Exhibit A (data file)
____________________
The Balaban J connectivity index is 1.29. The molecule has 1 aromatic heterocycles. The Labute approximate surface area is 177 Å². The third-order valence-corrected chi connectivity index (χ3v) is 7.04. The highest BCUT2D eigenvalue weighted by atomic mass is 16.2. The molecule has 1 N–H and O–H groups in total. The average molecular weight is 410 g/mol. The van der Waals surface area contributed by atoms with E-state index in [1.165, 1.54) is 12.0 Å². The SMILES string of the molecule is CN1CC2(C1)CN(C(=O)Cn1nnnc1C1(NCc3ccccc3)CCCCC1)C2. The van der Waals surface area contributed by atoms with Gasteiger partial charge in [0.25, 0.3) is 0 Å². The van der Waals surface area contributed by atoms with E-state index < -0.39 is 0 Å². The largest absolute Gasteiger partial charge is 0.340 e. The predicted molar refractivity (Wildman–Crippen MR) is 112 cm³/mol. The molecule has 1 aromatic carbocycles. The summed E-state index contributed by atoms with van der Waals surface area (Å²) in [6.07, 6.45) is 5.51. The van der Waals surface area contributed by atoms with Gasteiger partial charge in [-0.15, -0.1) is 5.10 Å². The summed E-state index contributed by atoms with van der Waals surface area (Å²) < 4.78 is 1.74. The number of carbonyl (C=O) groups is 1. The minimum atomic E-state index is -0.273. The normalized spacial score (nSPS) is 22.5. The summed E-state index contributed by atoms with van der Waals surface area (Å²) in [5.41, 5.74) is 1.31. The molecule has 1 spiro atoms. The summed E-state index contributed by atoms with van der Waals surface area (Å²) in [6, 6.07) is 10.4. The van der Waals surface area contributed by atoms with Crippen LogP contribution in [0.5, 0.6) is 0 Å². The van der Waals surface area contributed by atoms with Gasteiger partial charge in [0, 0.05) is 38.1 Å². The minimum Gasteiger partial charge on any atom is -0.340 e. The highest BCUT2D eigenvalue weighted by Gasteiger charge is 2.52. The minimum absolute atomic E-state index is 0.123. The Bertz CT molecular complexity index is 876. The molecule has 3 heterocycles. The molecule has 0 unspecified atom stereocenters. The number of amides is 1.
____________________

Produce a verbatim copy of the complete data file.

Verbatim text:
The Balaban J connectivity index is 1.29. The molecule has 1 aromatic heterocycles. The Labute approximate surface area is 177 Å². The third-order valence-corrected chi connectivity index (χ3v) is 7.04. The highest BCUT2D eigenvalue weighted by atomic mass is 16.2. The molecule has 1 N–H and O–H groups in total. The average molecular weight is 410 g/mol. The van der Waals surface area contributed by atoms with E-state index in [1.165, 1.54) is 12.0 Å². The SMILES string of the molecule is CN1CC2(C1)CN(C(=O)Cn1nnnc1C1(NCc3ccccc3)CCCCC1)C2. The van der Waals surface area contributed by atoms with Gasteiger partial charge in [0.25, 0.3) is 0 Å². The van der Waals surface area contributed by atoms with E-state index < -0.39 is 0 Å². The largest absolute Gasteiger partial charge is 0.340 e. The predicted molar refractivity (Wildman–Crippen MR) is 112 cm³/mol. The molecule has 1 aromatic carbocycles. The summed E-state index contributed by atoms with van der Waals surface area (Å²) in [6.07, 6.45) is 5.51. The van der Waals surface area contributed by atoms with Gasteiger partial charge in [-0.15, -0.1) is 5.10 Å². The summed E-state index contributed by atoms with van der Waals surface area (Å²) < 4.78 is 1.74. The number of carbonyl (C=O) groups is 1. The minimum atomic E-state index is -0.273. The normalized spacial score (nSPS) is 22.5. The summed E-state index contributed by atoms with van der Waals surface area (Å²) in [5.41, 5.74) is 1.31. The molecule has 1 spiro atoms. The summed E-state index contributed by atoms with van der Waals surface area (Å²) in [6, 6.07) is 10.4. The van der Waals surface area contributed by atoms with Crippen LogP contribution in [0.5, 0.6) is 0 Å². The van der Waals surface area contributed by atoms with Gasteiger partial charge in [0, 0.05) is 38.1 Å². The minimum Gasteiger partial charge on any atom is -0.340 e. The highest BCUT2D eigenvalue weighted by Gasteiger charge is 2.52. The minimum absolute atomic E-state index is 0.123. The Bertz CT molecular complexity index is 876. The molecule has 3 heterocycles. The molecule has 0 unspecified atom stereocenters. The number of amides is 1.